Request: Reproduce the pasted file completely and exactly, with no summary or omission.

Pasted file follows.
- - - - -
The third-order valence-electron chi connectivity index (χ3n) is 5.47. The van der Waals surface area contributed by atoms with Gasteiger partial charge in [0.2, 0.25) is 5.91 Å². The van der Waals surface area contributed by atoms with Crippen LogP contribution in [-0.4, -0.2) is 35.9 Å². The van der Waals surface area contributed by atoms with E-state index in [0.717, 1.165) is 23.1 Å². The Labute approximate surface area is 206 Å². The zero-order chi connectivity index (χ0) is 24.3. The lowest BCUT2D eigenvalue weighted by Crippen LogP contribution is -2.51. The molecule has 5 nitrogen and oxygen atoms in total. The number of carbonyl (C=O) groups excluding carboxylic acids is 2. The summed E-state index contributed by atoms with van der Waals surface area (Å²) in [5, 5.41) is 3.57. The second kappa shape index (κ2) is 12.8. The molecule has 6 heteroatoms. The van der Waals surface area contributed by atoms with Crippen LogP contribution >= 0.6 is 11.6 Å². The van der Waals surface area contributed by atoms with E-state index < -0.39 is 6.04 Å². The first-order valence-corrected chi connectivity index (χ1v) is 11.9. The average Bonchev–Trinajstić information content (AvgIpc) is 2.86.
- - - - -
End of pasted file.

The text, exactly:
The third-order valence-electron chi connectivity index (χ3n) is 5.47. The van der Waals surface area contributed by atoms with Gasteiger partial charge in [0.2, 0.25) is 5.91 Å². The van der Waals surface area contributed by atoms with Crippen LogP contribution in [-0.4, -0.2) is 35.9 Å². The van der Waals surface area contributed by atoms with E-state index in [0.717, 1.165) is 23.1 Å². The Labute approximate surface area is 206 Å². The zero-order chi connectivity index (χ0) is 24.3. The lowest BCUT2D eigenvalue weighted by Crippen LogP contribution is -2.51. The molecule has 5 nitrogen and oxygen atoms in total. The number of carbonyl (C=O) groups excluding carboxylic acids is 2. The summed E-state index contributed by atoms with van der Waals surface area (Å²) in [5, 5.41) is 3.57. The second kappa shape index (κ2) is 12.8. The molecule has 6 heteroatoms. The van der Waals surface area contributed by atoms with Crippen LogP contribution >= 0.6 is 11.6 Å². The van der Waals surface area contributed by atoms with E-state index < -0.39 is 6.04 Å². The first-order valence-corrected chi connectivity index (χ1v) is 11.9. The average Bonchev–Trinajstić information content (AvgIpc) is 2.86.